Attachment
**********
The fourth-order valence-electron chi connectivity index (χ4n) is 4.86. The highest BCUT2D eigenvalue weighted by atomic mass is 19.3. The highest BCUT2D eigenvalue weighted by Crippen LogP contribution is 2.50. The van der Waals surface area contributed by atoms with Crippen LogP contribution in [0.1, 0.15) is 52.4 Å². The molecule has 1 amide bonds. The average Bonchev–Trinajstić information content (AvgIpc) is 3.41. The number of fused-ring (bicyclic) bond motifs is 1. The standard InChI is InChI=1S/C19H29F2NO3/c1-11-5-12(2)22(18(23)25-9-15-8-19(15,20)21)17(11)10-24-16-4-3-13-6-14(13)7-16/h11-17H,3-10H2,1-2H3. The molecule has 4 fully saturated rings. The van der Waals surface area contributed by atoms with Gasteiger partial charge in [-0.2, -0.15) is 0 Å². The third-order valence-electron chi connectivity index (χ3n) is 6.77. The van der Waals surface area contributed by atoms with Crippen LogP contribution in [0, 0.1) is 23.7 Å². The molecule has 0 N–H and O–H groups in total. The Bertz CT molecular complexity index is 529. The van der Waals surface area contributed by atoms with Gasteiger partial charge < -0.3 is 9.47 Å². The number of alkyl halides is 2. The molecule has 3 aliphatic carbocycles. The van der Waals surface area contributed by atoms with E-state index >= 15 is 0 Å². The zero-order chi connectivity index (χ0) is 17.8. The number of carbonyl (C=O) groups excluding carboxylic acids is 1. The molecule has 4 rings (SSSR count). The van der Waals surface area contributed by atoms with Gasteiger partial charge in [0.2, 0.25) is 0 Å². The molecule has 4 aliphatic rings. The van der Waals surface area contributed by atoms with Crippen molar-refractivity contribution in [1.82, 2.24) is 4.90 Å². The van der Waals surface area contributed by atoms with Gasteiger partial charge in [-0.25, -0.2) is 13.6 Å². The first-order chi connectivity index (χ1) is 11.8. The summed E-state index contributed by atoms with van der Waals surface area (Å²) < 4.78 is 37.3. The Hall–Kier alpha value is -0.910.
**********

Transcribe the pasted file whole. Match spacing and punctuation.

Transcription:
The fourth-order valence-electron chi connectivity index (χ4n) is 4.86. The highest BCUT2D eigenvalue weighted by atomic mass is 19.3. The highest BCUT2D eigenvalue weighted by Crippen LogP contribution is 2.50. The van der Waals surface area contributed by atoms with Crippen LogP contribution in [0.1, 0.15) is 52.4 Å². The molecule has 1 amide bonds. The average Bonchev–Trinajstić information content (AvgIpc) is 3.41. The number of fused-ring (bicyclic) bond motifs is 1. The standard InChI is InChI=1S/C19H29F2NO3/c1-11-5-12(2)22(18(23)25-9-15-8-19(15,20)21)17(11)10-24-16-4-3-13-6-14(13)7-16/h11-17H,3-10H2,1-2H3. The molecule has 4 fully saturated rings. The van der Waals surface area contributed by atoms with Gasteiger partial charge in [-0.2, -0.15) is 0 Å². The third-order valence-electron chi connectivity index (χ3n) is 6.77. The van der Waals surface area contributed by atoms with Crippen LogP contribution in [0, 0.1) is 23.7 Å². The molecule has 0 N–H and O–H groups in total. The Bertz CT molecular complexity index is 529. The van der Waals surface area contributed by atoms with Gasteiger partial charge < -0.3 is 9.47 Å². The number of alkyl halides is 2. The molecule has 3 aliphatic carbocycles. The van der Waals surface area contributed by atoms with E-state index >= 15 is 0 Å². The zero-order chi connectivity index (χ0) is 17.8. The number of carbonyl (C=O) groups excluding carboxylic acids is 1. The molecule has 4 rings (SSSR count). The van der Waals surface area contributed by atoms with Gasteiger partial charge in [0.2, 0.25) is 0 Å². The molecule has 4 aliphatic rings. The van der Waals surface area contributed by atoms with Crippen molar-refractivity contribution in [1.82, 2.24) is 4.90 Å². The van der Waals surface area contributed by atoms with Gasteiger partial charge in [-0.25, -0.2) is 13.6 Å². The first-order chi connectivity index (χ1) is 11.8. The summed E-state index contributed by atoms with van der Waals surface area (Å²) < 4.78 is 37.3. The Hall–Kier alpha value is -0.910.